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Today was another race day and another 5:15 A.M. wake-up call. We were out of the house by 6:00 P.M. and met up with Juan and Nic Villamizar at the Bolton Post Office. Juan took the day off from crewing and spectating and we took Nic with us so he could meet up with the rest of the CCAP travel team.

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The big difference between Saturday and Sunday was that it rained all night and continued to rain all day. The precipitation turned the NBX course into a quagmire…in spots. Certain areas had six inches of soupy muck and lots of ruts. The course is known for its roots, and they were hidden in the mud, and very slippery. The short and steep climbs were super challenging and forced me to run them at times.

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Shepard had a decent race, but like me, he isn’t as strong in the rough conditions. Both of us would rather ride with confidence, and the slippery conditions didn’t permit that. The course was in decent shape for his race, the second of the day. However, our race was the  fourth of the day and the prior fields had pummeled the course, churning it into the chunky soup. I did fine in the sandy sections, and even the rooty sections, but I was losing ground in the worst of the muddy sections and on the steep climbs and descents.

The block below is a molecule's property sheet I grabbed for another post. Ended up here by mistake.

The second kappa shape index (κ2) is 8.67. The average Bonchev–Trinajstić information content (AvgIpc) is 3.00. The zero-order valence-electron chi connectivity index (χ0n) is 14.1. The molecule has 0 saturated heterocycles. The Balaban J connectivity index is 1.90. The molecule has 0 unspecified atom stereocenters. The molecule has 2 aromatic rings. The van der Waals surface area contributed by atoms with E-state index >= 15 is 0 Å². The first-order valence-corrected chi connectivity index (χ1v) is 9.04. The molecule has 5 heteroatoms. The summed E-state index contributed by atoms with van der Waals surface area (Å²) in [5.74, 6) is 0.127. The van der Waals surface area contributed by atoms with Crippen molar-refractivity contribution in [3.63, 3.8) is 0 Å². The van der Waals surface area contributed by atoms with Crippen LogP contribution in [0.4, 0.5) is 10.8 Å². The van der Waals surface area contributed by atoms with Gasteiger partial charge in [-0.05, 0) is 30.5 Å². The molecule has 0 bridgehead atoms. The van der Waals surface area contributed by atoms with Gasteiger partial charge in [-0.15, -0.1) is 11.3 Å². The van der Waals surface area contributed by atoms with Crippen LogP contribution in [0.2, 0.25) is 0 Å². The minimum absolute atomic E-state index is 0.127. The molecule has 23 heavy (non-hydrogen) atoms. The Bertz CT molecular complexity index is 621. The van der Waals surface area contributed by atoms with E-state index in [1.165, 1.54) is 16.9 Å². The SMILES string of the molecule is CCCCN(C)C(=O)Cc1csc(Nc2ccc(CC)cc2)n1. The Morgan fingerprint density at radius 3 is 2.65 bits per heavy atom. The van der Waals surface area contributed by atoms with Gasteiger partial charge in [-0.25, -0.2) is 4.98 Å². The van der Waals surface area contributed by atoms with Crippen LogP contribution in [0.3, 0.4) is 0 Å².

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Johnny and Nic both beat me today. Dan caught me with two laps to go and I gave chase, but came up short. He seemed to enjoy the conditions, but I told him that I was fed up with the mud. I was as disappointed with the impending cleanup as I was with my results. I didn’t feel on top of my game today. I just don’t feel comfortable taking the same chances when the conditions are so harsh. I have no desire to fall, so I was thrilled that I stayed on my bike.

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The post-race changing session was hilarious. After hosing off my bikes, I changed at the van. My feet were frozen solid. All of my socks were wet and I forgot to bring a pair of dry casual socks, so I tried to put my muck boots on with bare feet. It simply didn’t work. I couldn’t get them on despite trying three times over a 20 minute span. Between efforts, I sat with the van running and my feet on the dashboard heaters with the temperature and fan cranked to the max. My attempt to thaw them didn’t work.

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In order to pack our four bikes in the trailer, I put a pair of my cycling shoes back on to finish the outside job. Then, I drove home barefoot. We were home by 2:00 P.M. and my feet were in better shape. It took an hour to clean-up and as of the writing of this blog post, I still have to give our bikes a second washing. We will also need to lubricate our chains. I’m getting tired of the maintenance. Shep’s cross season ended today and the current plan is for me to race the Zanconato Singlespeed Championships at the Ice Weasels Cometh next weekend. The advanced forecast looks like cold and dry. As long as it doesn’t rain, I’ll be there. It it is wet, then it will be a game time decision.

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Today was my 18th race of the season and 18th since breaking my leg in January at Nats in Reno. We opted not to go to Louisville for the second Nats of 2018. It’s been a nice comeback and I’ve enjoyed traveling and racing with Shepard, the Team Horst Junior Squad, and Team Horst Sports. I’m looking forward to the “offseason.”

Race Results, Day 1